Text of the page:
Crows could make a habit out of their haka stance

Adelaide haven't ruled out continuing their eye-catching power stance during the national anthem for the remainder of the finals.

The stance, which was put into practice during the national anthem before last Thursday's win over Greater Western Sydney, was driven by the leadership group and in part was derived from the haka, an ancient Maori war dance made famous by the All Blacks.

Instead of linking arms, all 22 Crows and coach Don Pyke stood a set distance apart with their arms down, slightly away from their sides.

It seemed to catch the attention of several Giants players, who hesitated at the end of the anthem while Crows players remained still for an extra few seconds.

"There did seem to be a void, the players thought there might have been something else coming," Giants footy boss Wayne Campbell toldFairfax Media.

"No one else seemed to move, the umpires or the Crows players. We started the game well though. I don't think it added to the result."

Pyke wouldn't buy into the commentary after the game when asked about it in the media conference.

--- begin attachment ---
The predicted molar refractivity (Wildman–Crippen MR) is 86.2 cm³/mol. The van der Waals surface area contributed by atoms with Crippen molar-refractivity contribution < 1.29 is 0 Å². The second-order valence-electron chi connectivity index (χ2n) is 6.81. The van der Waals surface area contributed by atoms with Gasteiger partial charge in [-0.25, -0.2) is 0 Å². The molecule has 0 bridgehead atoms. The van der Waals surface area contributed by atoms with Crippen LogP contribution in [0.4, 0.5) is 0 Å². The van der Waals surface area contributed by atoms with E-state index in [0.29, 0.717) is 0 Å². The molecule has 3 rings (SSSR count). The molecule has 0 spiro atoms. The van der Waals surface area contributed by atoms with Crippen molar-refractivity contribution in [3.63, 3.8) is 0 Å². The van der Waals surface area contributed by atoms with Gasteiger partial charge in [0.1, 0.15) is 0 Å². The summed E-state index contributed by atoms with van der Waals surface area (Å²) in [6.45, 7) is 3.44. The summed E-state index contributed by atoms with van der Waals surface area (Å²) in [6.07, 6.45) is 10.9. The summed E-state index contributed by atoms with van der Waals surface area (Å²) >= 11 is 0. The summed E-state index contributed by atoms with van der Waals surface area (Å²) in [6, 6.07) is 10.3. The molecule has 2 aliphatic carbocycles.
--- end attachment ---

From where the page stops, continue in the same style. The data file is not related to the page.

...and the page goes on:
"No, not particularly," Pyke said, when asked directly if there was anything to it.

While the club wouldn't be drawn publicly on it, it's understood the ploy may again be used on Friday week when the Crows host Geelong or Sydney at the Adelaide Oval.

Former Richmond and Collingwood forward Brian Taylor is adamant that the stance was a deliberate attempt to rattle the opposition.

"Equally spaced, have you ever seen that before? Never," Taylor told Channel Seven's Talking Footy.

"This was planned by Adelaide, and it was derived out of the haka.

"Absolutely, it was 100 per cent [about intimidation]."

The Adelaide squad returned home on Tuesday after a three-day retreat to the Gold Coast, as they continue to change things up during their 15-day build-up to the preliminary final.

Players will return to the club's home base at West Lakes on Thursday for training, following a rest day on Wednesday.

This story Crows could make a habit out of their haka stance first appeared on The Age.